Start stocking up on heavy coats, flannel and thermal underwear. We may have mostly lucked out for the past two years, but now the venerable Farmers' Almanac is predicting a cold, frosty, wet winter for most of the United States. Even worse, the annual publication says this year's Super Bowl may take place during a particularly bad February week.
This year's predictions come by way of "Caleb Weatherbee," the pseudonymous weather forecaster for the almanac. (Weatherbee doesn't actually exist; it's just a name that has been used by all of the publication's forecasters for generations.)
So what exactly is the Almanac predicting for this winter? New England, New York and most of Pennsylvania will experience a bitterly cold and snow-filled season. The mid-Atlantic states will be cold, wet and blanketed in white. The Southeast will be chilly and wet all winter. Texas and other Southern states will experience frost and above-average dampness. Illinois and the surrounding states will have "biting cold" and snow. The Midwest will see "piercing cold" with normal snowfall. The Pacific Northwest will see a dry and chilly year. The one good region in the predictions is California, Nevada and Arizona, which will see a season of cool with near-normal precipitation.
"Weatherbee" says that the almanac is "red-flagging" the first 10 days of February "for possible heavy winter weather." That will hit Super Bowl XLVIII hard on Feb, 2. The game, to be played at the MetLife Stadium in New Jersey, will be played outdoors — something not normally done for the big event. "We are forecasting stormy weather for this, the biggest of sporting venues," Weatherbee wrote. "But even if we are off by a day or two with the timing of copious wind, rain, and snow, we wish to stress that this particular part of the winter season will be particularly volatile and especially turbulent."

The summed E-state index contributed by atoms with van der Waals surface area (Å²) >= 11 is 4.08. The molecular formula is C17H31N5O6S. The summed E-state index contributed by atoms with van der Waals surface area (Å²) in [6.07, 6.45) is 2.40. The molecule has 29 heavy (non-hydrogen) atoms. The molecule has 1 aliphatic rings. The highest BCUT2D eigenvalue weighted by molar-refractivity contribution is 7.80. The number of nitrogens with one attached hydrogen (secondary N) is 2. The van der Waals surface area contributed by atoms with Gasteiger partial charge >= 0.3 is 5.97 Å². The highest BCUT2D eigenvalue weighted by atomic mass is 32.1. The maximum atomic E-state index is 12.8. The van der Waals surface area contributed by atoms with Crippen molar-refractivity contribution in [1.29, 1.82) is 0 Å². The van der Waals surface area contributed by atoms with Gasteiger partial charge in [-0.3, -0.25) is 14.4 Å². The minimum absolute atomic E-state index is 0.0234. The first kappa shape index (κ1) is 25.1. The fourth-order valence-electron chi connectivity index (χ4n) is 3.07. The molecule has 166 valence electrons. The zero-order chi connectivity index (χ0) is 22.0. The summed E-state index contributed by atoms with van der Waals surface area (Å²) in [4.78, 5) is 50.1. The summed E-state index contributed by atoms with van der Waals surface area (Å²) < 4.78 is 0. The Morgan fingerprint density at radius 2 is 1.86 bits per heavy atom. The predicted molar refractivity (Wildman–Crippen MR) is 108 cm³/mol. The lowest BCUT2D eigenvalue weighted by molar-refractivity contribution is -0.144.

The almanac is also predicting a mid-March "wave of storminess stretching from coast to coast, bringing a wide variety of precipitation types as well as strong and gusty winds."
So how much credence should you put in the almanac's predictions? Well, despite the publication's long history and claim of 80 percent accuracy, it doesn't really have all that good a track record. As the Washington Post's Jason Samenow wrote in the Capital Weather Gang blog, "no one — with any degree of accuracy ‚ can predict the specific days when cold snaps or storms will occur months in advance." He looks at the almanac's predictions for the winter of 2012-2013 as an example. Last year Weatherbee said it would be cold in the East and mild in the West. "The opposite occurred," Samenow wrote. "The eastern two-thirds of the U.S. had a milder than normal winter and it was cooler than average in parts of the West."
So you might want to take the Farmers' Almanac predictions with a grain of salt. Just in case, though, you might also want to plan on watching the Super Bowl from the comfort of your living room instead of the frigid fields of New Jersey.
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